âGrote Markt - City Hall
"âErected between 1561 and 1565 after designs made by Cornelis Floris de Vriendt and several other architects and artists, this Renaissance building incorporates both Flemish and Italian influences. The Stadhuis is inscribed on UNESCO's World Heritage List along with the belfries of Belgium and France"(Source)
"Majestic wooden escalators lead you deep down into a tunnel that stretches beneath the Scheldt River. Theyâre the highlight of the otherwise staggeringly monotonous 1,876 feet of ceramic tiles that backdrop your walk from shore to shore." (Source)
The escalators were made in the 1930s. They were a novelty then and still are now, thanks to the rarity of wooden escalators. The beautiful woodwork is remarkably preserved, making this a real treat for anyone tired of the modern, more unsightly escalators that dominate pretty much everywhere else. (Source)
Is a 350-kilometre (220 mi) long river in northern France, western Belgium, and the southwestern part of the Netherlands.
Currently, November 2018, it was in reconstruction, so I skipped the photo and will pass by again hopefully after renovation will have ended.
Decorated corners around the city
I love small details, they make places more unique and so a lot of corners around Antwerp have a very nice added element.
Around the PORT
MAS - Muesum
"The 60 metre high MAS was designed by Neutelings Riedijk Architects. The facade is made of Indian red sandstone and curved glass panel construction. It is an example of postmodern Art Deco architecture. The MAS houses 470,000 objects, most of which are kept in storage." (Source)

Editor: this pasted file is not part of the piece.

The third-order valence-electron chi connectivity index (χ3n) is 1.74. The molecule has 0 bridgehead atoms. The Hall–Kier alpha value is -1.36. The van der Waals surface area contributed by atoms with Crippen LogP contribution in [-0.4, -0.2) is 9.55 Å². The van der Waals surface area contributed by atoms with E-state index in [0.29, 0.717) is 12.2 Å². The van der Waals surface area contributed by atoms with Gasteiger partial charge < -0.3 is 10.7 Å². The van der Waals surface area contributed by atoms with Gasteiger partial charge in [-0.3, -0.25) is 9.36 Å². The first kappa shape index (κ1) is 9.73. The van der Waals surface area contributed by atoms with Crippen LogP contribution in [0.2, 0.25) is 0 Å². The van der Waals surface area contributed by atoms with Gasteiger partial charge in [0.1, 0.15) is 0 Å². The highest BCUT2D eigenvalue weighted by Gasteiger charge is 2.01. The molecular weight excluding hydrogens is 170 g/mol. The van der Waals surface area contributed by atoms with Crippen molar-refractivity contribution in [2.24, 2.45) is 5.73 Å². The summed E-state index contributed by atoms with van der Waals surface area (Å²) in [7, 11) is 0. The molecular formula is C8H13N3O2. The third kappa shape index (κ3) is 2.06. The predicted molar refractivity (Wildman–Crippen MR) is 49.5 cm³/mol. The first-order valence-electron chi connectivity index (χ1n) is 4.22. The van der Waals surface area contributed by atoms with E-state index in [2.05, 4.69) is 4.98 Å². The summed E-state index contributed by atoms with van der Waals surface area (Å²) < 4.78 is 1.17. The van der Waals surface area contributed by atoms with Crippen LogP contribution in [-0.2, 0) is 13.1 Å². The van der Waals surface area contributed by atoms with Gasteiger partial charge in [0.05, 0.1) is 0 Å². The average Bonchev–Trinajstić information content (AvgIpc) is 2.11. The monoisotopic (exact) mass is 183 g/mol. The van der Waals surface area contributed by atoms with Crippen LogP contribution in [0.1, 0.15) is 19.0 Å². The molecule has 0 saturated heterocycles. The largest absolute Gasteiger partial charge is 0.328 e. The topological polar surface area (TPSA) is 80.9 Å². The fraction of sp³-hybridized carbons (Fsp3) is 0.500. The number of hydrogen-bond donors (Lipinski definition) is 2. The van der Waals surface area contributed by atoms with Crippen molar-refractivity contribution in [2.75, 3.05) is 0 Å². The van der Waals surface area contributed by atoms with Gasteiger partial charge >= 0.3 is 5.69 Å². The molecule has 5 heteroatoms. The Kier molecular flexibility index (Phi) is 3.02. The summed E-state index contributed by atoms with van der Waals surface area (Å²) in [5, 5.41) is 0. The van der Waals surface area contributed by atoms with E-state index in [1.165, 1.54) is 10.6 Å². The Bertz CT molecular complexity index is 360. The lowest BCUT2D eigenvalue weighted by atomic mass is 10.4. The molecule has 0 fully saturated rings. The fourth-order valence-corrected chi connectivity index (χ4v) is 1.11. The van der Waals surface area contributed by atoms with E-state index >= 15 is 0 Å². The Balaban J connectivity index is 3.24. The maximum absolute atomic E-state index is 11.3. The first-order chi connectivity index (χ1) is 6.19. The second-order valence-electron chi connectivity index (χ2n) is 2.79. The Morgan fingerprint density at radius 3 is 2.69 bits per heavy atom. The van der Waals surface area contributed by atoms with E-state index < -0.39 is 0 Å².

Red Star Line - Museum
"Two million passengers travelled from Antwerp, the Red Star Line's main European port, to North America on board Red Star Line ships. The museum focuses on their stories, that of the Red Star Line that transported them and that of Antwerp, the city and port from which they embarked on their journeys." (Source)
New Port House
"Designed by the late Zaha Hadid, the bold neo-futurist architect known for her elegant curves and sweeping scale, the new Port House opened to fanfare on 23 September. Dubbed the âdiamond shipâ â a nod to Antwerpâs history as a hub for the diamond trade â the giant glass block sits proudly on its classical base, like an alien spaceship that has found a comfortable nest." (Source)
Some Extra Streetart
The Opera House
"Since 1834, French and Italian operas were performed in the Bourla-theatre (Theatre Royal). As reaction, some Flemish dignitaries of the city had the idea to found an opera company which would play only Flemish and German operas. Finally in 1899, the building of the new opera house started. It was designed by Alexis van Mechelen. In October 1907 the new opera was inaugurated with Jan Blockx' (1851-1912) opera De Herbergprinses (La Princesse d'Auberge). The opera is designed in the typical style of the late 19th Century with half-open balconies. It's striking that the lower (expensive) seats aren't visible from the upper balcony, and vice-versa. This was done to separate the poorer public from the rest of the public. This is also visible in the separate entrances and staircases." (Source)
And so I went back to the train station. Maybe as activities that you can also do are visiting the Rubens museum (if you are into art), visit the Zoo which I heard is quite cool and shop till you drop in the center of Antwerp. :)